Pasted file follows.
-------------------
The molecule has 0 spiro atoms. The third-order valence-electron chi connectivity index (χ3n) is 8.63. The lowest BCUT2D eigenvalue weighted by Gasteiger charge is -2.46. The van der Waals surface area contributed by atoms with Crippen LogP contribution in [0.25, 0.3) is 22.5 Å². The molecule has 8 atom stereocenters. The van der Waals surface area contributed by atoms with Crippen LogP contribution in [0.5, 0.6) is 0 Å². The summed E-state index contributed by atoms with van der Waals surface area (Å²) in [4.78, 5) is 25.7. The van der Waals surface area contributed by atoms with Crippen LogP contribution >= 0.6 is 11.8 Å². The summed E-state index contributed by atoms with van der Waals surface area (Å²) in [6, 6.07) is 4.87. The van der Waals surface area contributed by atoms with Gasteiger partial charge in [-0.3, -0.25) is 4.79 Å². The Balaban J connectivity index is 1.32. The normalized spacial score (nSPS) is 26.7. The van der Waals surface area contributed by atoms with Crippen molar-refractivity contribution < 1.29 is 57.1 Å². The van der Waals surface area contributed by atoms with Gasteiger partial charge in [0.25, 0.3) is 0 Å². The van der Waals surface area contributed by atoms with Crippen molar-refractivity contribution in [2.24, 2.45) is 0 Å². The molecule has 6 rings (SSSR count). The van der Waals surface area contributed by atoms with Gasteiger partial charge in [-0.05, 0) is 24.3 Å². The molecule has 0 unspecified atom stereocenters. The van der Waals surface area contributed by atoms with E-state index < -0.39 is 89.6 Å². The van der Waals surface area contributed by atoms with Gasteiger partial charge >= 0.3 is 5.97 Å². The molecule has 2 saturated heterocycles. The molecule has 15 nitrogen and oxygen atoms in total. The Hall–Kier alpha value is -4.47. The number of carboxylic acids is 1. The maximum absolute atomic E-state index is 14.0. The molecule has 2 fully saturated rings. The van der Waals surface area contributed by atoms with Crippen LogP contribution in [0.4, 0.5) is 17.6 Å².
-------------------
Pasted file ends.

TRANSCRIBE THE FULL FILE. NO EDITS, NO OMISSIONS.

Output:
The molecule has 0 spiro atoms. The third-order valence-electron chi connectivity index (χ3n) is 8.63. The lowest BCUT2D eigenvalue weighted by Gasteiger charge is -2.46. The van der Waals surface area contributed by atoms with Crippen LogP contribution in [0.25, 0.3) is 22.5 Å². The molecule has 8 atom stereocenters. The van der Waals surface area contributed by atoms with Crippen LogP contribution in [0.5, 0.6) is 0 Å². The summed E-state index contributed by atoms with van der Waals surface area (Å²) in [4.78, 5) is 25.7. The van der Waals surface area contributed by atoms with Crippen LogP contribution >= 0.6 is 11.8 Å². The summed E-state index contributed by atoms with van der Waals surface area (Å²) in [6, 6.07) is 4.87. The van der Waals surface area contributed by atoms with Gasteiger partial charge in [-0.3, -0.25) is 4.79 Å². The Balaban J connectivity index is 1.32. The normalized spacial score (nSPS) is 26.7. The van der Waals surface area contributed by atoms with Crippen molar-refractivity contribution < 1.29 is 57.1 Å². The van der Waals surface area contributed by atoms with Gasteiger partial charge in [0.25, 0.3) is 0 Å². The van der Waals surface area contributed by atoms with Crippen molar-refractivity contribution in [2.24, 2.45) is 0 Å². The molecule has 6 rings (SSSR count). The van der Waals surface area contributed by atoms with Gasteiger partial charge in [-0.05, 0) is 24.3 Å². The molecule has 0 unspecified atom stereocenters. The van der Waals surface area contributed by atoms with E-state index < -0.39 is 89.6 Å². The van der Waals surface area contributed by atoms with Gasteiger partial charge >= 0.3 is 5.97 Å². The molecule has 2 saturated heterocycles. The molecule has 15 nitrogen and oxygen atoms in total. The Hall–Kier alpha value is -4.47. The number of carboxylic acids is 1. The maximum absolute atomic E-state index is 14.0. The molecule has 2 fully saturated rings. The van der Waals surface area contributed by atoms with Crippen LogP contribution in [0.4, 0.5) is 17.6 Å².